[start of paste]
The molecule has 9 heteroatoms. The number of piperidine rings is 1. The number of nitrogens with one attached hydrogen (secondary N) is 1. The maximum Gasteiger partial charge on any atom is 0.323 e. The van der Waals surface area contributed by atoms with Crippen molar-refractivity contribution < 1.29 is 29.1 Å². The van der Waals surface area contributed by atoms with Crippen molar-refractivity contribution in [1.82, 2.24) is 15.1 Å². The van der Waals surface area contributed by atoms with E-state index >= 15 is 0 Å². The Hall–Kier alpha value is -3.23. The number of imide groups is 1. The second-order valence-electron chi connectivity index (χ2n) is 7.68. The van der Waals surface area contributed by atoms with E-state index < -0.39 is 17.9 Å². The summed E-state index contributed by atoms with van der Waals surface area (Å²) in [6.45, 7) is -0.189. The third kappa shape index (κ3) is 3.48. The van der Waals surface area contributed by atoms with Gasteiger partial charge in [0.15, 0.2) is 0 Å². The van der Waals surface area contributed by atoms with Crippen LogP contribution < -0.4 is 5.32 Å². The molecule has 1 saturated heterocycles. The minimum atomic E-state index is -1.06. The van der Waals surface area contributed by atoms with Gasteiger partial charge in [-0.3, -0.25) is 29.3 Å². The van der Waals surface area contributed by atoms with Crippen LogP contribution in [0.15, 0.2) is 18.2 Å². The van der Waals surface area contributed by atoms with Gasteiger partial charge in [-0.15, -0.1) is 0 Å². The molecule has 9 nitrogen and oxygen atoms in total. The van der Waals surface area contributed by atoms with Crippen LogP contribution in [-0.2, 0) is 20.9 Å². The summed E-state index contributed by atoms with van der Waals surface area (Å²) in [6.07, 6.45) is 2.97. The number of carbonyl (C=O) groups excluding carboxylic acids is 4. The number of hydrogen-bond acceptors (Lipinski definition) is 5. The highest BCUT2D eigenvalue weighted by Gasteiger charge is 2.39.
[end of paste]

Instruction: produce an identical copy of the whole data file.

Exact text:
The molecule has 9 heteroatoms. The number of piperidine rings is 1. The number of nitrogens with one attached hydrogen (secondary N) is 1. The maximum Gasteiger partial charge on any atom is 0.323 e. The van der Waals surface area contributed by atoms with Crippen molar-refractivity contribution < 1.29 is 29.1 Å². The van der Waals surface area contributed by atoms with Crippen molar-refractivity contribution in [1.82, 2.24) is 15.1 Å². The van der Waals surface area contributed by atoms with E-state index >= 15 is 0 Å². The Hall–Kier alpha value is -3.23. The number of imide groups is 1. The second-order valence-electron chi connectivity index (χ2n) is 7.68. The van der Waals surface area contributed by atoms with E-state index < -0.39 is 17.9 Å². The summed E-state index contributed by atoms with van der Waals surface area (Å²) in [6.45, 7) is -0.189. The third kappa shape index (κ3) is 3.48. The van der Waals surface area contributed by atoms with Gasteiger partial charge in [0.15, 0.2) is 0 Å². The van der Waals surface area contributed by atoms with Crippen LogP contribution < -0.4 is 5.32 Å². The molecule has 1 saturated heterocycles. The minimum atomic E-state index is -1.06. The van der Waals surface area contributed by atoms with Gasteiger partial charge in [-0.3, -0.25) is 29.3 Å². The van der Waals surface area contributed by atoms with Crippen LogP contribution in [0.15, 0.2) is 18.2 Å². The van der Waals surface area contributed by atoms with Gasteiger partial charge in [-0.15, -0.1) is 0 Å². The molecule has 9 nitrogen and oxygen atoms in total. The van der Waals surface area contributed by atoms with Crippen LogP contribution in [-0.2, 0) is 20.9 Å². The summed E-state index contributed by atoms with van der Waals surface area (Å²) in [6.07, 6.45) is 2.97. The number of carbonyl (C=O) groups excluding carboxylic acids is 4. The number of hydrogen-bond acceptors (Lipinski definition) is 5. The highest BCUT2D eigenvalue weighted by Gasteiger charge is 2.39.